Our once-per-decade blood sport known as redistricting has reached its near-final round. The last versions of the first ever California legislative district lines drawn by an independent redistricting commission have finally arrived. Goodbye gerrymandering, hello fair legislative districts?
The final versions look substantially similar to previous draft maps released by the commission. However, the commission appears to have abandoned changes to the 33rd Congressional district in Los Angeles.
The commissioners tentatively approved the maps last week. The approval was not unanimous, however. Two Republican members of the commission voted against the Congressional maps. One of those individuals also voted against the state legislative maps. Final approval must come by August 15th.
The new lines will create a very real political shakeup in the Golden State. A number of incumbent lawmakers could face off against other incumbents, or could run in districts that look substantially different from those in which they were victorious.
One of the big takeaways is the increase in the number competitive of Congressional seats. There could be approximately one dozen competitive seats. This would significantly change the political landscape in California. Since the last redistricting in 2001, only one congressional seat has changed parties.
Another interesting aspect of the final maps is that it looks like the new lines, drawn to reflect demographic changes in the state, will allow Democrats to pick up a few seats. This is more than a little ironic. Democrats control both legislative houses in California and outnumber Republican members of the U.S. House of Representatives from California. Democrats therefore controlled the redistricting process, were loathe to give up their line drawing power.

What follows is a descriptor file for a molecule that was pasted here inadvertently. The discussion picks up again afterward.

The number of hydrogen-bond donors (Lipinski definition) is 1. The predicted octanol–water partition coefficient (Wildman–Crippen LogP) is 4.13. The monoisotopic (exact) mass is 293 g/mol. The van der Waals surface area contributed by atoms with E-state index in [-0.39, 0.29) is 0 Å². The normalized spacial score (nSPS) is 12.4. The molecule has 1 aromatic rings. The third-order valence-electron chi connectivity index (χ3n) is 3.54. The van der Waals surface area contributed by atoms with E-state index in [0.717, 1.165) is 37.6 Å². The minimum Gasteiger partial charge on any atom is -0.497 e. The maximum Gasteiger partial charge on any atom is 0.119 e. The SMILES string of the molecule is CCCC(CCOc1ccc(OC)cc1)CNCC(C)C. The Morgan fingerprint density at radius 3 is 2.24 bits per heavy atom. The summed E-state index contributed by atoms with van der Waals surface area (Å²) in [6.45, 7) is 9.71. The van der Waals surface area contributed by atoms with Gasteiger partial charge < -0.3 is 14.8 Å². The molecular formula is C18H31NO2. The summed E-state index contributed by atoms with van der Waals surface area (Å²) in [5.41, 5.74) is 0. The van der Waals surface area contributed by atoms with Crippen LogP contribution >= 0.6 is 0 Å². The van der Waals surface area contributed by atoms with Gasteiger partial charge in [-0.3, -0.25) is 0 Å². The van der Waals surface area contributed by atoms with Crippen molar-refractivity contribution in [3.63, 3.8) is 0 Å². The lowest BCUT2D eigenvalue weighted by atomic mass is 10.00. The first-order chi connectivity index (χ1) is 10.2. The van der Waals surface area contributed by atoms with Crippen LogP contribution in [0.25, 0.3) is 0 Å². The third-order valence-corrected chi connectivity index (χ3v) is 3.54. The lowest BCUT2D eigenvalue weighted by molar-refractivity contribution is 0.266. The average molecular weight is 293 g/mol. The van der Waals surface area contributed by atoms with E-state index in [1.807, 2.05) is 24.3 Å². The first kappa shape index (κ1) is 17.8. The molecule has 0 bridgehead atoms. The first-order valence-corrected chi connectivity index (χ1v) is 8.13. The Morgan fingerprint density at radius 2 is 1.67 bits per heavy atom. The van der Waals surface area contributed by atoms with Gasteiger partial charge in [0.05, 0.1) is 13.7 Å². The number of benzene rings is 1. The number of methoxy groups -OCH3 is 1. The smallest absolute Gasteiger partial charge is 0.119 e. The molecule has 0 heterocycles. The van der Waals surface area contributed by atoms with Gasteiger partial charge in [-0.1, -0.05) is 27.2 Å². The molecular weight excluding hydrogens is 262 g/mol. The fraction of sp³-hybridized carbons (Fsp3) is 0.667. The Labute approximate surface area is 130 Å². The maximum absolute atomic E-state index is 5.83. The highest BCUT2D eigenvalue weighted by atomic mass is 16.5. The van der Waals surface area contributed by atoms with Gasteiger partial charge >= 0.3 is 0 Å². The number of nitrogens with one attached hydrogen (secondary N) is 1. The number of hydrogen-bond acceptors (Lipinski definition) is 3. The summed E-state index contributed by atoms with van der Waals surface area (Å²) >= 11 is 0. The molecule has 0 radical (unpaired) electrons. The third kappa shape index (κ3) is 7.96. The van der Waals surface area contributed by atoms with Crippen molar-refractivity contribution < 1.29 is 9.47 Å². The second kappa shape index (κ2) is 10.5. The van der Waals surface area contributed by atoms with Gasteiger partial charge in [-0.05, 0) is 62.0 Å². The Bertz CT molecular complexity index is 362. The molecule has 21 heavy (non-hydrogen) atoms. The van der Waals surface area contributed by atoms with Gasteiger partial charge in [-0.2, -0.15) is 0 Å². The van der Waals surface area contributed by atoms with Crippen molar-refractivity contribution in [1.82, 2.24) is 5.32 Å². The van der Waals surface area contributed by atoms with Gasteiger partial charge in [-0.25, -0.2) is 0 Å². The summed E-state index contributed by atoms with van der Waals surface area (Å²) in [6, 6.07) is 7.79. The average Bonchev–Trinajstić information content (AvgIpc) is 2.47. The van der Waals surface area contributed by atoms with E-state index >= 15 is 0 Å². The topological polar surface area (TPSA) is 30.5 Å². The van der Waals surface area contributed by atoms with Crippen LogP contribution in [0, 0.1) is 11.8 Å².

An increase in the number of Democrats in the state legislative houses could be hugely significant if they are able to surpass the magic threshold of two-thirds of the State Senate and Assembly. That is the number of votes needed to vote to raise revenues. Future budget negotiations would be substantially different under such a scenario.
And finally, let the litigation begin. It seems likely there will be litigation surrounding the maps. Perhaps in light of that eventuality, the commission has voted to retain several of their key aides.
Jessica Levinson writes about the intersection of law and government every Monday. She is a Visiting Professor at Loyola Law School.